Even for the people who actually did it, the idea of walking on the moon is still a little hard to comprehend. In 1972, Harrison “Jack” Sschmitt of Apollo 17 became the last man to set foot on the moon.
“Any time you felt a little bit homesick you could just look up and see the Earth hanging over the South Massif. So, it was really a spectacular place to be,” said Schmitt.
“That’s remarkable, looking up and seeing the Earth,” said correspondent Tracy Smith.
“Oh, it’s only 250,000 miles away. That’s home!”
“You’re one of 12 people ever who stood on the moon. Can you get your head around that?”
“Not really,” Schmitt said. “I was honored and privileged to be part of the Apollo program. But like everyone else who was part [of] Apollo program, we happened to be at the right place at the right time with an extraordinarily strong motivation to succeed.”
And they were motivated, from the astronauts waving goodbye on their way to the history books, to the chain-smoking guys in Mission Control. But back in places where the TV cameras didn’t always go, a small army of women was working just as hard at jobs that were just as important.
How the astronauts’ spacesuits were made is a story in itself. Before man could take a giant leap, they needed to solve a few giant problems: In the vacuum of space, without the right spacesuit, an astronaut could blow up like a balloon, or burn up, or maybe get drilled by a micro-meteorite.
When NASA needed a new moon suit, big government contractors, like Litton Industries and Hamilton Standard, made stiff, bulky spacesuit prototypes that often looked like a cross between Sir Galahad and Buzz Lightyear.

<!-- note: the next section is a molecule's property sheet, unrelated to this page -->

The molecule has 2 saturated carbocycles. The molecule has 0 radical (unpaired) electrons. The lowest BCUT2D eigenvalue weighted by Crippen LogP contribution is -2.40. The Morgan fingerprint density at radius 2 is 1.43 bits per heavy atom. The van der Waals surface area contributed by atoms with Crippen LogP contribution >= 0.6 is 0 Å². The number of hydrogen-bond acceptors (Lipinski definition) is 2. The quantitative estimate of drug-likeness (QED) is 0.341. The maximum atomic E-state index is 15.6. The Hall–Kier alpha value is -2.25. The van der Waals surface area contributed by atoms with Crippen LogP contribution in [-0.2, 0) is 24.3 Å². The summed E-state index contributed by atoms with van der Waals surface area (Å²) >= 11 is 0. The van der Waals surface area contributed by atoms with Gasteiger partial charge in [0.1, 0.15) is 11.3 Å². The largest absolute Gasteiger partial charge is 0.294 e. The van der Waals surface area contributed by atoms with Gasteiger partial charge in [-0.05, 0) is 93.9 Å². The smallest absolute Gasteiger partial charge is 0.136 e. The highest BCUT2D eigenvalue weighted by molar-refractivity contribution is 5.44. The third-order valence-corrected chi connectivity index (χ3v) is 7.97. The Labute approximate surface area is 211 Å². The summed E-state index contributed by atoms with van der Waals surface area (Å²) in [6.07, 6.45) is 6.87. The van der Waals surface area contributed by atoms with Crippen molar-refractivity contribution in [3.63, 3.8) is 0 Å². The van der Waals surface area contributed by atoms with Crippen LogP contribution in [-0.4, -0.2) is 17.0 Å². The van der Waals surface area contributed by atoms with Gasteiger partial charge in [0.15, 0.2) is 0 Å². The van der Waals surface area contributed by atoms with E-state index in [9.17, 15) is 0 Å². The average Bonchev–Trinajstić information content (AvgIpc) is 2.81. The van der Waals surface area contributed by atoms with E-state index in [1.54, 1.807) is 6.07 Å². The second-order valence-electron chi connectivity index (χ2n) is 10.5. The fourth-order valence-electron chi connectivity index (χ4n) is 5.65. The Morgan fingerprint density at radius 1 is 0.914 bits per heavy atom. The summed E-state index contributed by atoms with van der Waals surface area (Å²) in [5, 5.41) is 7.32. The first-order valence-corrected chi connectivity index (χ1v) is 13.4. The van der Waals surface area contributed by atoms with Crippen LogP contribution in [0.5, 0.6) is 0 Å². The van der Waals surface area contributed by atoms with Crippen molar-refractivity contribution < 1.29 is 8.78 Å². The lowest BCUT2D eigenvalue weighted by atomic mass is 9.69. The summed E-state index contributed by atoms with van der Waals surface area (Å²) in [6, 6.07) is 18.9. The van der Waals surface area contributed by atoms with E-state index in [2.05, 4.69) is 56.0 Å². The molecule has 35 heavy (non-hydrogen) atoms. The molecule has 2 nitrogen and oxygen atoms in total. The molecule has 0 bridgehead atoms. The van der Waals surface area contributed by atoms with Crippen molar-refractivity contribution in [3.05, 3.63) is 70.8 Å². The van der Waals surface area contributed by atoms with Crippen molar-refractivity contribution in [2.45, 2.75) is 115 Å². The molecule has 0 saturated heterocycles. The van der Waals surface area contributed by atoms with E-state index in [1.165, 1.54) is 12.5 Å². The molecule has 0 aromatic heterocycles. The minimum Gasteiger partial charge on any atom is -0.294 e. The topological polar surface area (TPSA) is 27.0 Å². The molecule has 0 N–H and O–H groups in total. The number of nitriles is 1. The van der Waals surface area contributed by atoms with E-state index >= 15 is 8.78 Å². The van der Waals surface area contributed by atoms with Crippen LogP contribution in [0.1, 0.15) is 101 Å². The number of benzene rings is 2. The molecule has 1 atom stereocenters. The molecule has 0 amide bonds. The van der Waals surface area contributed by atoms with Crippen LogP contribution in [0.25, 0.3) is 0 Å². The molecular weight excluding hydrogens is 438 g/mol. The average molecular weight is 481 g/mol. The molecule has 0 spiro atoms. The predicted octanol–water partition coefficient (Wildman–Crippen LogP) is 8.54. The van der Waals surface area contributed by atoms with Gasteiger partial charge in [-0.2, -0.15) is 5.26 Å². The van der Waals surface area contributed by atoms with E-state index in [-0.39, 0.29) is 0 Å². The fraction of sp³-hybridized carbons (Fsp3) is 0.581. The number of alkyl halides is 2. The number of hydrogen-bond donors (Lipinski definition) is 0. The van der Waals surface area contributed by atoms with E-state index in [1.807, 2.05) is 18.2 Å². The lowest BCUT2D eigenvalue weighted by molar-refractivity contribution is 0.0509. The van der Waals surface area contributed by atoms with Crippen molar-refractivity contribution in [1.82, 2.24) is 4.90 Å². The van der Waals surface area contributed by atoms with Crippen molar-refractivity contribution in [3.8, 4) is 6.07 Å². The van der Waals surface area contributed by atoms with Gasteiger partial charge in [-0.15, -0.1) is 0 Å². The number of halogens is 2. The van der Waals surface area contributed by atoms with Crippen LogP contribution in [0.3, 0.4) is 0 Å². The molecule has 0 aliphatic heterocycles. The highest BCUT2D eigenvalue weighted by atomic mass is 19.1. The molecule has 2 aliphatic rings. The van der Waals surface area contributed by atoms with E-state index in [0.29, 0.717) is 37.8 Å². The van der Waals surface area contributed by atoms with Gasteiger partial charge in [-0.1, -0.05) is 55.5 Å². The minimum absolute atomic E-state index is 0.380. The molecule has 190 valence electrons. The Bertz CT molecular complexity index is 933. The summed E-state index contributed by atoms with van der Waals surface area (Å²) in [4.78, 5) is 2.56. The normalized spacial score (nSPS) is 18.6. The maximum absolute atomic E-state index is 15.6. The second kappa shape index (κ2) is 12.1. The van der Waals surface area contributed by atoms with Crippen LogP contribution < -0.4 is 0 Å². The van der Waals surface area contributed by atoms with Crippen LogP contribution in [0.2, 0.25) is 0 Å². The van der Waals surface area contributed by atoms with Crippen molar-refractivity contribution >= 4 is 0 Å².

What NASA needed was something more flexible, and they found out that no one knew flexible like the people who made Playtex girdles and bras.
Playtex, also known as the International Latex Corporation (ILC), of Dover, Delaware, wasn’t nearly as big as the other suit makers, but they had some pretty radical ideas.
In 1967 ILC came up with a softer, more flexible spacesuit made almost entirely of fabric, and then shot film at a local high school with an employee putting the suit through its paces on the football field.
In the end, the company won the contract for the Apollo suits, and gave some of their bra-making seamstresses a brand-new assignment.
Smith asked Anna Lee Minner, one of the women who made the suits that went to the moon, if she was told they would be making spacesuits. “They didn’t tell me a thing,” she replied. “They just brought me up here.”
“So, from bras and girdles to spacesuits?”
“Little pieces like this, to big pieces like this,” Minner said.
Women, it turns out, had the perfect touch, according to ILC project manager Homer Riehm. “The people that sewed the suits were all women, that’s correct,” he said.
And the reason? “Agility.”
And it took plenty of agility: Each suit was comprised of 21 layers of gossamer-thin fabric, sewn to a precise tolerance of 1/64th of an inch on a sewing machine your grandmother might’ve used.
Reihm said, “We were interested in accuracy.”
In other words, there was no room for any mistakes.
Minner said, “I went home on many a night and cried because I knew I couldn’t do it. I was scared. this was a person’s life this depended on.”
In fact, they never forgot that their work could be the difference between victory and tragedy. The women at ILC took their job very seriously. “They may have had the most important job of all, frankly,” said Basil Hero, author of the Apollo account, “The Mission of a Lifetime.” “As Neil Armstrong said, ‘Those space suits were mini spacecraft.’ You were one pin prick away from death. If those suits failed, that was it. You were done.”